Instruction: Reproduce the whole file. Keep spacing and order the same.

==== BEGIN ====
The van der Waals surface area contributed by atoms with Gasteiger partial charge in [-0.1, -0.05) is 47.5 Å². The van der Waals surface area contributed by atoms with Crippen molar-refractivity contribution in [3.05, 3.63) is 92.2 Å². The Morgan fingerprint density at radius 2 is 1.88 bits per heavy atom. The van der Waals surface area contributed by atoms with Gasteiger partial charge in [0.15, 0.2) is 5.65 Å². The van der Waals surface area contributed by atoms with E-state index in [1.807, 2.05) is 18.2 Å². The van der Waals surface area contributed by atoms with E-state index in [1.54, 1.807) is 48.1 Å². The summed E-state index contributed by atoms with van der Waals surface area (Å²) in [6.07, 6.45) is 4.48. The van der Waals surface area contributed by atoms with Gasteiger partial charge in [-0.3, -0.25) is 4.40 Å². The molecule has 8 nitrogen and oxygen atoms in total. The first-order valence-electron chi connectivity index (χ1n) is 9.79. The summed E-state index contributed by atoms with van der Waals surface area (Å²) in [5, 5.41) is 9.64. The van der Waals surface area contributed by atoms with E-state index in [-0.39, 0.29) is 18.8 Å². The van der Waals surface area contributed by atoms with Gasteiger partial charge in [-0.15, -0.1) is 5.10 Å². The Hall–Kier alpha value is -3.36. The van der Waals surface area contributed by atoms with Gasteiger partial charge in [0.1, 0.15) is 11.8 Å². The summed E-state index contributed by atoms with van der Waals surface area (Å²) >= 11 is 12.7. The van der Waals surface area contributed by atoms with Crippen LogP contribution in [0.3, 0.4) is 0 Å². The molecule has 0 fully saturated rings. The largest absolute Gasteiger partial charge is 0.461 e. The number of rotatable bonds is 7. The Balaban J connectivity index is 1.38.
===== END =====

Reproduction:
The van der Waals surface area contributed by atoms with Gasteiger partial charge in [-0.1, -0.05) is 47.5 Å². The van der Waals surface area contributed by atoms with Crippen molar-refractivity contribution in [3.05, 3.63) is 92.2 Å². The Morgan fingerprint density at radius 2 is 1.88 bits per heavy atom. The van der Waals surface area contributed by atoms with Gasteiger partial charge in [0.15, 0.2) is 5.65 Å². The van der Waals surface area contributed by atoms with E-state index in [1.807, 2.05) is 18.2 Å². The van der Waals surface area contributed by atoms with E-state index in [1.54, 1.807) is 48.1 Å². The summed E-state index contributed by atoms with van der Waals surface area (Å²) in [6.07, 6.45) is 4.48. The van der Waals surface area contributed by atoms with Gasteiger partial charge in [-0.3, -0.25) is 4.40 Å². The molecule has 8 nitrogen and oxygen atoms in total. The first-order valence-electron chi connectivity index (χ1n) is 9.79. The summed E-state index contributed by atoms with van der Waals surface area (Å²) in [5, 5.41) is 9.64. The van der Waals surface area contributed by atoms with E-state index in [-0.39, 0.29) is 18.8 Å². The van der Waals surface area contributed by atoms with Gasteiger partial charge in [-0.15, -0.1) is 5.10 Å². The Hall–Kier alpha value is -3.36. The van der Waals surface area contributed by atoms with Gasteiger partial charge in [0.1, 0.15) is 11.8 Å². The summed E-state index contributed by atoms with van der Waals surface area (Å²) >= 11 is 12.7. The van der Waals surface area contributed by atoms with Crippen LogP contribution in [0.3, 0.4) is 0 Å². The molecule has 0 fully saturated rings. The largest absolute Gasteiger partial charge is 0.461 e. The number of rotatable bonds is 7. The Balaban J connectivity index is 1.38.